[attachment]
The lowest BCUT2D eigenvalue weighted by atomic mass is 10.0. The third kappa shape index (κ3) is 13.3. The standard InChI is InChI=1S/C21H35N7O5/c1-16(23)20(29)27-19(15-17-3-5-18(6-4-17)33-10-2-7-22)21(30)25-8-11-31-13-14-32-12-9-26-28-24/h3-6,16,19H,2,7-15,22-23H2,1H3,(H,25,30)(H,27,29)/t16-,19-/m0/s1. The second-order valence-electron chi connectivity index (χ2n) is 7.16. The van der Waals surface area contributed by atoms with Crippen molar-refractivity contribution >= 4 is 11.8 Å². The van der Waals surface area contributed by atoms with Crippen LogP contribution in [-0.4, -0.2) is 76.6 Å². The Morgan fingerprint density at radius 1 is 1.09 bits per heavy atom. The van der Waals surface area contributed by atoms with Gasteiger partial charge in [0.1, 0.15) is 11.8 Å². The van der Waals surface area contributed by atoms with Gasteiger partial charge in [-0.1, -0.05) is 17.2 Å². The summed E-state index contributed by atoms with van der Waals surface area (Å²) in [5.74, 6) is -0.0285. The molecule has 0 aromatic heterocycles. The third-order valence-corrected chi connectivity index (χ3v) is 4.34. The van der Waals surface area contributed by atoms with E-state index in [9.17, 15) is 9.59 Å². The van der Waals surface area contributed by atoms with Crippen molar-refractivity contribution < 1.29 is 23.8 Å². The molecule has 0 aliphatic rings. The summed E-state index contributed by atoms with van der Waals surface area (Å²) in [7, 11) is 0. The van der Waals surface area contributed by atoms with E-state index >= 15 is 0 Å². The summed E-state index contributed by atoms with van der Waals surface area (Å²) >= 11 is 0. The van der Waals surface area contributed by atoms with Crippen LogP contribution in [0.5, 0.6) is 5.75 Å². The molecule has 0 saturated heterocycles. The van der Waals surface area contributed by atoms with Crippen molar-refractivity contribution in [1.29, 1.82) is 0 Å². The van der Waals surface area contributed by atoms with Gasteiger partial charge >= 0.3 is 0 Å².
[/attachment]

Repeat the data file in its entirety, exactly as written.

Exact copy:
The lowest BCUT2D eigenvalue weighted by atomic mass is 10.0. The third kappa shape index (κ3) is 13.3. The standard InChI is InChI=1S/C21H35N7O5/c1-16(23)20(29)27-19(15-17-3-5-18(6-4-17)33-10-2-7-22)21(30)25-8-11-31-13-14-32-12-9-26-28-24/h3-6,16,19H,2,7-15,22-23H2,1H3,(H,25,30)(H,27,29)/t16-,19-/m0/s1. The second-order valence-electron chi connectivity index (χ2n) is 7.16. The van der Waals surface area contributed by atoms with Crippen molar-refractivity contribution >= 4 is 11.8 Å². The van der Waals surface area contributed by atoms with Crippen LogP contribution in [-0.4, -0.2) is 76.6 Å². The Morgan fingerprint density at radius 1 is 1.09 bits per heavy atom. The van der Waals surface area contributed by atoms with Gasteiger partial charge in [0.1, 0.15) is 11.8 Å². The van der Waals surface area contributed by atoms with Gasteiger partial charge in [-0.1, -0.05) is 17.2 Å². The summed E-state index contributed by atoms with van der Waals surface area (Å²) in [5.74, 6) is -0.0285. The molecule has 0 aromatic heterocycles. The third-order valence-corrected chi connectivity index (χ3v) is 4.34. The van der Waals surface area contributed by atoms with E-state index in [9.17, 15) is 9.59 Å². The van der Waals surface area contributed by atoms with Crippen molar-refractivity contribution < 1.29 is 23.8 Å². The molecule has 0 aliphatic rings. The summed E-state index contributed by atoms with van der Waals surface area (Å²) in [7, 11) is 0. The van der Waals surface area contributed by atoms with E-state index >= 15 is 0 Å². The summed E-state index contributed by atoms with van der Waals surface area (Å²) >= 11 is 0. The van der Waals surface area contributed by atoms with Crippen LogP contribution in [0.5, 0.6) is 5.75 Å². The molecule has 0 saturated heterocycles. The van der Waals surface area contributed by atoms with Crippen molar-refractivity contribution in [1.29, 1.82) is 0 Å². The van der Waals surface area contributed by atoms with Gasteiger partial charge >= 0.3 is 0 Å².